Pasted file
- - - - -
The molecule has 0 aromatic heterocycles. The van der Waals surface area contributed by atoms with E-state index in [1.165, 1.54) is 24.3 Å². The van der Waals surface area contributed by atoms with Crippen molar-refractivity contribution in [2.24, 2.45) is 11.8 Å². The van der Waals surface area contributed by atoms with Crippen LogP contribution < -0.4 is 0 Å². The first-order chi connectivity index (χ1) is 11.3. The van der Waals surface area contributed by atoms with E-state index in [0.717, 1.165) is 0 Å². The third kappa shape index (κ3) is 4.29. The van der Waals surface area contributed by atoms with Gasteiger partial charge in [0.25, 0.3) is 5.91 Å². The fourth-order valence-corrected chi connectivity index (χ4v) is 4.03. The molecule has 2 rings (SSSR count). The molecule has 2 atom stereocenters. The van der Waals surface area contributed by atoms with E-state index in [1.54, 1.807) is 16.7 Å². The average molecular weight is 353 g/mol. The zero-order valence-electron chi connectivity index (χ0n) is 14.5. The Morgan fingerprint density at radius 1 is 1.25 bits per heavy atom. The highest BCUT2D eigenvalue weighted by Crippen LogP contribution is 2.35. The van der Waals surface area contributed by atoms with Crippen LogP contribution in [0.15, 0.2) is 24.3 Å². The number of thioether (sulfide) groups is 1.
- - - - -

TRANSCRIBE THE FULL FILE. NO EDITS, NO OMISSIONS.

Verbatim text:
The molecule has 0 aromatic heterocycles. The van der Waals surface area contributed by atoms with E-state index in [1.165, 1.54) is 24.3 Å². The van der Waals surface area contributed by atoms with Crippen molar-refractivity contribution in [2.24, 2.45) is 11.8 Å². The van der Waals surface area contributed by atoms with Crippen LogP contribution < -0.4 is 0 Å². The first-order chi connectivity index (χ1) is 11.3. The van der Waals surface area contributed by atoms with E-state index in [0.717, 1.165) is 0 Å². The third kappa shape index (κ3) is 4.29. The van der Waals surface area contributed by atoms with Gasteiger partial charge in [0.25, 0.3) is 5.91 Å². The fourth-order valence-corrected chi connectivity index (χ4v) is 4.03. The molecule has 2 rings (SSSR count). The molecule has 2 atom stereocenters. The van der Waals surface area contributed by atoms with E-state index in [1.54, 1.807) is 16.7 Å². The average molecular weight is 353 g/mol. The zero-order valence-electron chi connectivity index (χ0n) is 14.5. The Morgan fingerprint density at radius 1 is 1.25 bits per heavy atom. The highest BCUT2D eigenvalue weighted by Crippen LogP contribution is 2.35. The van der Waals surface area contributed by atoms with Crippen LogP contribution in [0.15, 0.2) is 24.3 Å². The number of thioether (sulfide) groups is 1.